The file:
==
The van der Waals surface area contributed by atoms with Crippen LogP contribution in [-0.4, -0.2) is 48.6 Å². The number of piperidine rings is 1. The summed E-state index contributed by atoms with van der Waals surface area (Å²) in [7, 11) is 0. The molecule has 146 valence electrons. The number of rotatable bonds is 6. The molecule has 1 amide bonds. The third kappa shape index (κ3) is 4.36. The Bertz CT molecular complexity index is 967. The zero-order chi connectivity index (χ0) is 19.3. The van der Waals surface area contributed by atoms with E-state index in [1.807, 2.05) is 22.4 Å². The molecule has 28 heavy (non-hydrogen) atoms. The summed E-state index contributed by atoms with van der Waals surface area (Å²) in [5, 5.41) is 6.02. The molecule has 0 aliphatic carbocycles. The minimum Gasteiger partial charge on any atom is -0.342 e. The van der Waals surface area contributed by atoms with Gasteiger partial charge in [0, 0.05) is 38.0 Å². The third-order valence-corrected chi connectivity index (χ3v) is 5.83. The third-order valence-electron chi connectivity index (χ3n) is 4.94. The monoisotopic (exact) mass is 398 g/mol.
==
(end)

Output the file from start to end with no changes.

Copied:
The van der Waals surface area contributed by atoms with Crippen LogP contribution in [-0.4, -0.2) is 48.6 Å². The number of piperidine rings is 1. The summed E-state index contributed by atoms with van der Waals surface area (Å²) in [7, 11) is 0. The molecule has 146 valence electrons. The number of rotatable bonds is 6. The molecule has 1 amide bonds. The third kappa shape index (κ3) is 4.36. The Bertz CT molecular complexity index is 967. The zero-order chi connectivity index (χ0) is 19.3. The van der Waals surface area contributed by atoms with E-state index in [1.807, 2.05) is 22.4 Å². The molecule has 28 heavy (non-hydrogen) atoms. The summed E-state index contributed by atoms with van der Waals surface area (Å²) in [5, 5.41) is 6.02. The molecule has 0 aliphatic carbocycles. The minimum Gasteiger partial charge on any atom is -0.342 e. The van der Waals surface area contributed by atoms with Gasteiger partial charge in [0, 0.05) is 38.0 Å². The third-order valence-corrected chi connectivity index (χ3v) is 5.83. The third-order valence-electron chi connectivity index (χ3n) is 4.94. The monoisotopic (exact) mass is 398 g/mol.